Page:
Among the tubes to be seen will be some truly “outsize” models, but the popularity of these large surfaces is in doubt. In order to keep down the overall size of cabinets a marked increase in the number of rectangular tubes appears to be the trend. The metal cone appears to be on the way out, or at least has not increased in popularity. The aluminised surface is now the most popular, due no doubt to the brighter picture which results, but no details have been received of any change in screen colours, and projection receivers appear to remain in the same proportion as last year. It is doubtful to say what is the most popular size of picture, but it would appear to be now either 14in. or 16in., these two sizes appearing to be more or less equally popular.

General Design

With the inclusion of the rectangular tube, and the consequent overall reduction in size, the general appearance of the receiver has been changed somewhat, and a much neater cabinet results. From the illustrations of the three table models seen on these pages, it will be noticed that the general trend is to a two-knob layout, with very little depth below the tube. Volume and Brilliancy appear to be the most popular controls for panel use, and band switches and other subsidiary controls are placed on the sides.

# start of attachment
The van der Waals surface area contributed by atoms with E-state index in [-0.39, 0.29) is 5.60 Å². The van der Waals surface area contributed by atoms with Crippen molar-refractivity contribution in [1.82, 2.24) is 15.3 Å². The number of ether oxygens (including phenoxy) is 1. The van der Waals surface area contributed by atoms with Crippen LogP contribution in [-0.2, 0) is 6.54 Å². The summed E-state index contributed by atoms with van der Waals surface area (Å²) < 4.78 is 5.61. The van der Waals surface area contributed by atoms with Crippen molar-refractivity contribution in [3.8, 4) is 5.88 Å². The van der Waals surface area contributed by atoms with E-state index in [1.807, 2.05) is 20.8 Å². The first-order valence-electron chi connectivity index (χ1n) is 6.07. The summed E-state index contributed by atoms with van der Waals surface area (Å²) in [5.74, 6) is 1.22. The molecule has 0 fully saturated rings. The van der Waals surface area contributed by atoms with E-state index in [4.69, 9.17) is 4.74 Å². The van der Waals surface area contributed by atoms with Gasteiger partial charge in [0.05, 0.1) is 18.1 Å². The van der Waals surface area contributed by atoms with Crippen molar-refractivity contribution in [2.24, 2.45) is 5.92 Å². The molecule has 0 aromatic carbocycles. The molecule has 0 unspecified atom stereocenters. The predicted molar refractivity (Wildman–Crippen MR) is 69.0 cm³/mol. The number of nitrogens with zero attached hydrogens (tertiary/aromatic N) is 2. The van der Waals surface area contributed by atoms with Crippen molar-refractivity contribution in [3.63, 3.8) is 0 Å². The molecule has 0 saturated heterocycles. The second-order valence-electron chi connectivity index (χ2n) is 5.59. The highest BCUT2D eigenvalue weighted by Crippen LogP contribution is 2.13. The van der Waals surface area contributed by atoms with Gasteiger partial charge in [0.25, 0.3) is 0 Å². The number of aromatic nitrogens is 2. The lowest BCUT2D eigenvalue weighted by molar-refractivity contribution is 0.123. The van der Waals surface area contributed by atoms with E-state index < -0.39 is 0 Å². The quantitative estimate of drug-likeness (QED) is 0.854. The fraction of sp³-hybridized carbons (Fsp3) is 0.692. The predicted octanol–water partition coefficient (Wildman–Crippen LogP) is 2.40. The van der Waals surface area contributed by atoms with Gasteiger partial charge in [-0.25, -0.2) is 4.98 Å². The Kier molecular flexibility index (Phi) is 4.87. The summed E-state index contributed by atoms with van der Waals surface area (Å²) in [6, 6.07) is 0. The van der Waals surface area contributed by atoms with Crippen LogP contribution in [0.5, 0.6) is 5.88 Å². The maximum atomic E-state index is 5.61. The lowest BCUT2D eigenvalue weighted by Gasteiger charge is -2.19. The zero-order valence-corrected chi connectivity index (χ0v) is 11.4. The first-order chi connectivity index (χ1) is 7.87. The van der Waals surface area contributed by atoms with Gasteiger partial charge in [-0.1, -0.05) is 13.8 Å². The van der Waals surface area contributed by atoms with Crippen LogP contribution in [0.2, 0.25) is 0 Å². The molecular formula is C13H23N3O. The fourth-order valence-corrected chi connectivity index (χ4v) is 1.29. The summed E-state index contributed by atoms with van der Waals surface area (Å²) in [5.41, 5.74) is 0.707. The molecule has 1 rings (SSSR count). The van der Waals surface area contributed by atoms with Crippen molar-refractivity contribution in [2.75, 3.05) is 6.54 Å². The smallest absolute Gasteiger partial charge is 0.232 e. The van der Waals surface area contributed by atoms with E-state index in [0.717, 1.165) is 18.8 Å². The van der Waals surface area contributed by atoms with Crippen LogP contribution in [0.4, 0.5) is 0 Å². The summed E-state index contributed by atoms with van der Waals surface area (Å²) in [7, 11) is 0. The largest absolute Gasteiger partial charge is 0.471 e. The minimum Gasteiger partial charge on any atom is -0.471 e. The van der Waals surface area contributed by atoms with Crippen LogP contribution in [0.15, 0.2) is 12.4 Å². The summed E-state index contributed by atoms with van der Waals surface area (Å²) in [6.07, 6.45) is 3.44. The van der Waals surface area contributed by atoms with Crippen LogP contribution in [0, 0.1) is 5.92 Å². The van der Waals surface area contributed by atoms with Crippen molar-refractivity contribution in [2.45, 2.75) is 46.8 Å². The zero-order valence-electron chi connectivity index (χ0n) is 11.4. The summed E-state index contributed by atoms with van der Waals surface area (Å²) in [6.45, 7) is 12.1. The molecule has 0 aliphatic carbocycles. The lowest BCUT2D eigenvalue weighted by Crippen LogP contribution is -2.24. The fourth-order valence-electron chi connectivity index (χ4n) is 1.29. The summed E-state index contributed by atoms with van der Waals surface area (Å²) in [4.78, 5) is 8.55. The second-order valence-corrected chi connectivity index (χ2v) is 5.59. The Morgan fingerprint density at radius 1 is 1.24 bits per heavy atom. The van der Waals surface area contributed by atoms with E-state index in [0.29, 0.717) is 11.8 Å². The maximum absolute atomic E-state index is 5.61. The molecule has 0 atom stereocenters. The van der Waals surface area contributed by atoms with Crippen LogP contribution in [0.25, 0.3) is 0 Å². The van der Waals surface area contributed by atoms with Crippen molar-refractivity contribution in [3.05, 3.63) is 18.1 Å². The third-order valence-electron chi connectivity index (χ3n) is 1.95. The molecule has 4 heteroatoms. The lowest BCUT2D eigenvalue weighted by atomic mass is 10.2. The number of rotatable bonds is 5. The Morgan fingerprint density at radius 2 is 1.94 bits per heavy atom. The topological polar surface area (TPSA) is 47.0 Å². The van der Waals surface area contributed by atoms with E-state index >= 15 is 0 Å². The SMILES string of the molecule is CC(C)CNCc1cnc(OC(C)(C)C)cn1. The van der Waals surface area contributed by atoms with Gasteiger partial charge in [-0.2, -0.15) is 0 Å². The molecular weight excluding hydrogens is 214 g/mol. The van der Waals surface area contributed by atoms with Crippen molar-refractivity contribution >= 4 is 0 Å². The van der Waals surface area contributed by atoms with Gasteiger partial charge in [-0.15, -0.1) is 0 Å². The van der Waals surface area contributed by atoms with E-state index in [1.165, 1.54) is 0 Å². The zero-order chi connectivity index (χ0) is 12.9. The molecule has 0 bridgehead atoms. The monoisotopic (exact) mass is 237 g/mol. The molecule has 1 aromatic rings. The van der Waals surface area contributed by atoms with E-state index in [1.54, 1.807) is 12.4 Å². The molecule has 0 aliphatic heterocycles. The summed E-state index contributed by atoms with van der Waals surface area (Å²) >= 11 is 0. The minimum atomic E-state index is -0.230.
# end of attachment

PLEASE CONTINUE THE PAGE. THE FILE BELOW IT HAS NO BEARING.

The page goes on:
There is also a growing tendency to replace the cabinet fronts by cloth and fancy materials in order to fit in with modern contemporary furnishings. This tendency has, in fact, been carried into some of the console designs, where also in the radio and loud-speaker cabinets a large sheet of cloth forms the front of the design.